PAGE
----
Seeing in the Darkness

James Wood

  • D.H. Lawrence: Triumph To Exile 1912-22 by Mark Kinkead-Weekes
    Cambridge, 943 pp, £25.00, August 1996, ISBN 0 521 25420 5

Taking the clapper out of the bell makes no sense, but this is what we do too often with D.H. Lawrence. The writer who seemed to believe in dualisms – blindness over sight, blood over mind, pagan over modern, and so on – gets broken into two like a stable door. Readers, critics and biographers insist on splitting Lawrence into writer or preacher, dogmatist or poet. On the one hand, there is the marvellous animist, the quick, vital writer of physical descriptions – the poet, say, who sees a kangaroo with its ‘drooping Victorian shoulders’, or a mosquito moving like ‘a dull clot of air’. On the other, there is the preacher, the tiresome Lawrence of hoarse doctrine, the bully of blood, the friendless hammer coming down again and again in the prose.

But Lawrence is one of the century’s greatest religious writers, and it is impossible to canalise the tides of his writing. His descriptions are sermons, too; but his sermons are also descriptions. When Lawrence writes about flowers or animals or people, his most gorgeous evocations have an insistent, repetitive didacticism whose impulse is the religious need to know; equally, however, when Lawrence sermonises religiously about the need to die into a new life or the shadowy life beyond consciousness, he is not gesturing rhetorically but describing a reality that is as present as a flower or an animal. Lawrence is a mystic literalist. He is always a poet and always a preacher. He should not be opened into two. In his book, Apocalypse, which was published posthumously in 1931, one of the pleasures he takes in the book of Ezekiel and the book of Revelation is the literalism of their half-pagan world of gods and flames and wheels and beasts. He is delighted that, in this vision, God is ‘a great actual figure, the great dynamic god, neither spiritual nor moral, but cosmic and vital’. For Lawrence is not in fact a trader in dualities, despite appearances; he is devoted to oneness.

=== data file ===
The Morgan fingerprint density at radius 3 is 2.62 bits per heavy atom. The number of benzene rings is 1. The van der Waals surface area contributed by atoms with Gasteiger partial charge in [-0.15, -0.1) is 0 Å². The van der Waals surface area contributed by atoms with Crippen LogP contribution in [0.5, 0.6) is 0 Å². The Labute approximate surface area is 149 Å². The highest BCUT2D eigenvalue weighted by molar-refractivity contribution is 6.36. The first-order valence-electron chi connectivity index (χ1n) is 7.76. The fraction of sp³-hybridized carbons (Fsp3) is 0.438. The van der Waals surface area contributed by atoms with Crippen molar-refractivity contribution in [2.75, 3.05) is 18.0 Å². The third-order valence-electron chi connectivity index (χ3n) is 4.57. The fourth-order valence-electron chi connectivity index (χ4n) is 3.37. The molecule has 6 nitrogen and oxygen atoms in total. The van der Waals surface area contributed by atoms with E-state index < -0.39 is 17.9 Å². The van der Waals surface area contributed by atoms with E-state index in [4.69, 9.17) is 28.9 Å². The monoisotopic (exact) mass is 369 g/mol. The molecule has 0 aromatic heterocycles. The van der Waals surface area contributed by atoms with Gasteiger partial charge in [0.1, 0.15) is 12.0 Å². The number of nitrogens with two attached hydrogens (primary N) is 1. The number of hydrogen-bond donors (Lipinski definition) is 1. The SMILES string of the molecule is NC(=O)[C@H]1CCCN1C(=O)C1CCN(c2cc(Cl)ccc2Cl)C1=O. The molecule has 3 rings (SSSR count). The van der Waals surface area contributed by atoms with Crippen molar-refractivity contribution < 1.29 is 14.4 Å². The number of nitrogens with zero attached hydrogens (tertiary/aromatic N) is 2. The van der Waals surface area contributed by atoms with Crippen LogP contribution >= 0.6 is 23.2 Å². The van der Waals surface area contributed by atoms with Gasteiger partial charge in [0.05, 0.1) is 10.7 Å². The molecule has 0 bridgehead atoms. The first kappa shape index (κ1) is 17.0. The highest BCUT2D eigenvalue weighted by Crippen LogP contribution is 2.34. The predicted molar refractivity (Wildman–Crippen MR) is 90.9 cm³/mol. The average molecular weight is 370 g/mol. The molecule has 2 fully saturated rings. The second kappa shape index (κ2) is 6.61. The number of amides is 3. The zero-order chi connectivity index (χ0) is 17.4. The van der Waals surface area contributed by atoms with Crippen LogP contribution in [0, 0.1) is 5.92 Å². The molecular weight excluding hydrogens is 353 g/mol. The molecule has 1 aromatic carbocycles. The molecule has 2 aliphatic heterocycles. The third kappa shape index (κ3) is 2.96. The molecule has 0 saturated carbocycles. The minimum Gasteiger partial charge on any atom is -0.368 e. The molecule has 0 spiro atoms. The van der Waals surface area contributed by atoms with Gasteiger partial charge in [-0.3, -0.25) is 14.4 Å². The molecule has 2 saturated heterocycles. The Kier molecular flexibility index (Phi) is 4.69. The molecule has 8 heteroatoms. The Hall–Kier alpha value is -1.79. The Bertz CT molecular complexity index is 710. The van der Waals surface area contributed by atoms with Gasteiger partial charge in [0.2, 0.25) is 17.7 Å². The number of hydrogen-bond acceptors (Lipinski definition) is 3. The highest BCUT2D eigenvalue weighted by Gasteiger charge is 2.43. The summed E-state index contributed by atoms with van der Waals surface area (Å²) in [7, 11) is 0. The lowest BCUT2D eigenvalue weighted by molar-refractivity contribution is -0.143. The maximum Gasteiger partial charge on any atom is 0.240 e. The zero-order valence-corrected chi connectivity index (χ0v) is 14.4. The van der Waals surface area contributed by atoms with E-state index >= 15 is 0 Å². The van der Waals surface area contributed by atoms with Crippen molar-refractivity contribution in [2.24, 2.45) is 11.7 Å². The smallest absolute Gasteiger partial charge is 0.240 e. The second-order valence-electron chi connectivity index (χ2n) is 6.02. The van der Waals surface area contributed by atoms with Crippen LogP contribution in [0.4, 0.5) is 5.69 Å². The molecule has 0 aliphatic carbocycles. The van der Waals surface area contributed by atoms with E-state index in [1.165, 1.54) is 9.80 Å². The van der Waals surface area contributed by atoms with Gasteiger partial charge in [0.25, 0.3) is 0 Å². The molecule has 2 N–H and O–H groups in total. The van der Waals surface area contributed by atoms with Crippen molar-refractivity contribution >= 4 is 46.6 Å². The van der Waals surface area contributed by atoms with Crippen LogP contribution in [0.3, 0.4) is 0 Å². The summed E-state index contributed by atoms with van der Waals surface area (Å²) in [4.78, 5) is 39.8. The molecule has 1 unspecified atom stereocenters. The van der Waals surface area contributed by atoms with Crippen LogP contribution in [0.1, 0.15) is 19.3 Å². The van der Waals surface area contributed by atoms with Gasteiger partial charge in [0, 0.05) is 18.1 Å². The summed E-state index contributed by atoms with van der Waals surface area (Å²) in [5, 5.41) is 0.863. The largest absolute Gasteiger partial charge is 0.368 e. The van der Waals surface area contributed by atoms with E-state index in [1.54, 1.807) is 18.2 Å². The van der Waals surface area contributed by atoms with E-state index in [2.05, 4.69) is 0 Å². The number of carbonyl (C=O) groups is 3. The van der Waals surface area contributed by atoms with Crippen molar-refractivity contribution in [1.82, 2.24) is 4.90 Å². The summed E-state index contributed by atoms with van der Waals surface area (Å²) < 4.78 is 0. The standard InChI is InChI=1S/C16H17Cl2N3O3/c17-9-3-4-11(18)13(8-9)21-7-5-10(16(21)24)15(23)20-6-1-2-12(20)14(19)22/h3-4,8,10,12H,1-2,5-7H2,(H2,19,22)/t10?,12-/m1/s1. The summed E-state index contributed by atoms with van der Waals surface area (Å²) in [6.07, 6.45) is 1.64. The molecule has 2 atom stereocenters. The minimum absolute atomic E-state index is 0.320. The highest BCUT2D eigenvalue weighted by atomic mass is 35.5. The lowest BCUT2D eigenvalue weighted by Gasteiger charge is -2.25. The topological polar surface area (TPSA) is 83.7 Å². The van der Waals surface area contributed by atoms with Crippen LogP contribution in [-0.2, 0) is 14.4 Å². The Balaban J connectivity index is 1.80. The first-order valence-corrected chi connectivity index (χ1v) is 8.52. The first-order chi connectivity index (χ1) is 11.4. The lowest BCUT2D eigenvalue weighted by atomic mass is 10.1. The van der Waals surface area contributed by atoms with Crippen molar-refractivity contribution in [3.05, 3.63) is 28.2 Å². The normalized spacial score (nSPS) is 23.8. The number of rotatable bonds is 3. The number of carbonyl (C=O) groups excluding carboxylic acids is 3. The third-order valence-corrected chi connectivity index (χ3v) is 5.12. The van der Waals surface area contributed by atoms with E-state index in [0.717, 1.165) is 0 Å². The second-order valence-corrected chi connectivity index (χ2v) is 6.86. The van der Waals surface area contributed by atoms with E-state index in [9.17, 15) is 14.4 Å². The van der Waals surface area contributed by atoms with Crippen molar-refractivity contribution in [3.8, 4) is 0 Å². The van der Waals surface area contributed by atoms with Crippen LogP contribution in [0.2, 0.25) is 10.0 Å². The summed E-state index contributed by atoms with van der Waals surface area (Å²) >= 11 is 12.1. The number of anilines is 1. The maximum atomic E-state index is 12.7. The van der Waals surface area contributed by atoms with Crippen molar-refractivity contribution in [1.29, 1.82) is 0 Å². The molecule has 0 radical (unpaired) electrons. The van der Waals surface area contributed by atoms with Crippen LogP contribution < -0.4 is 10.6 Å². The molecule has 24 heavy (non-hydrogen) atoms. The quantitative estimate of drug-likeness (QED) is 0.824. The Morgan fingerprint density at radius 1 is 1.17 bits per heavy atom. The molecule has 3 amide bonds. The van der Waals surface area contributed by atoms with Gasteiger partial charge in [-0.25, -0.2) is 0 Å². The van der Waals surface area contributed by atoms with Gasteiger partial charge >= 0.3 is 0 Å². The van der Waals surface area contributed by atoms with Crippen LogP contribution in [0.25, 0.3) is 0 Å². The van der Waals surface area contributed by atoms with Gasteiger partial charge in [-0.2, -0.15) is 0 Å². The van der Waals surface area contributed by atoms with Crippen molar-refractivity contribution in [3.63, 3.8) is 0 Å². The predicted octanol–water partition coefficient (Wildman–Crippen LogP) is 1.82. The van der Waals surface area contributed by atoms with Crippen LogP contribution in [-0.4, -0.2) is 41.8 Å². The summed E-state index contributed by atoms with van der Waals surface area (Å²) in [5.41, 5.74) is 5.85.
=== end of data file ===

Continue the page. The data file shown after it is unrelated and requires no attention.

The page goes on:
Of course, there are people who will not even allow him greatness as a writer, religious or otherwise. But he is a great writer, not simply by virtue of what he dares, but by virtue of what he achieves. Mark Kinkead-Weekes’s biography, which covers the years 1912 to 1922, the years of The Rainbow (1915), Women in Love (1921), many major stories, the travel books, Twilight in Italy (1916) and Sea and Sardinia (1921), and just misses his superb book of nature poems, Birds, Beasts and Flowers (1923), shows us both great daring and great achievement.

‘Great’ is silly: to oppose his critics, one should say that he is precise and not only rhapsodic, that he is a practical writer as well as a vatic one, that he has not only superb powers of visual metaphor and visual concretion but an almost abstract delight in language. This last combination is rare: Shakespeare and Keats have it. Take, for example, a phrase from his celebrated story, ‘Odour of Chrysanthemums’ (1911): a miner lies dead in a living-room, stretched out in ‘the naive dignity of death’. Or a moment in Lawrence’s travel book about Italy, when he sees ‘the eternal, negative radiance of the snows’. These kinds of phrase, rich in nouns and adjectives, are everywhere in Lawrence, and provide one of the reasons readers find him clothy, heavy, perhaps a bit Germanic. Certainly they do not make anything immediately visible. But what they suggest is a delight in the way in which adjectives and nouns can be, precisely, anti-pictorial.

Lawrence savours the way language at its densest becomes its own medium, like night. At such moments one feels its lack of transparency as a new kind of visibility; and this enables one to see the old transparency as a new kind of obstruction. One sees this in something that, over the years covered by this biography, became one of Lawrence’s best-known habits: repetition. It is true that Lawrence was profligate with a technique that is best rationed. But repetition is certainly a style, and a style of control. He is not just stuttering. Yet Brenda Maddox is typical of many commentators when she hints, in her acclaimed biography of 1994, D.H. Lawrence: The Story of a Marriage, that it was hardly a style at all: ‘Whether such passages echo the hypnotic refrains of the chapel hymns of his boyhood, the rocking of an anxious infant, or, as Lawrence maintained, the rhythmic thrust of the sexual act, they were deliberate.’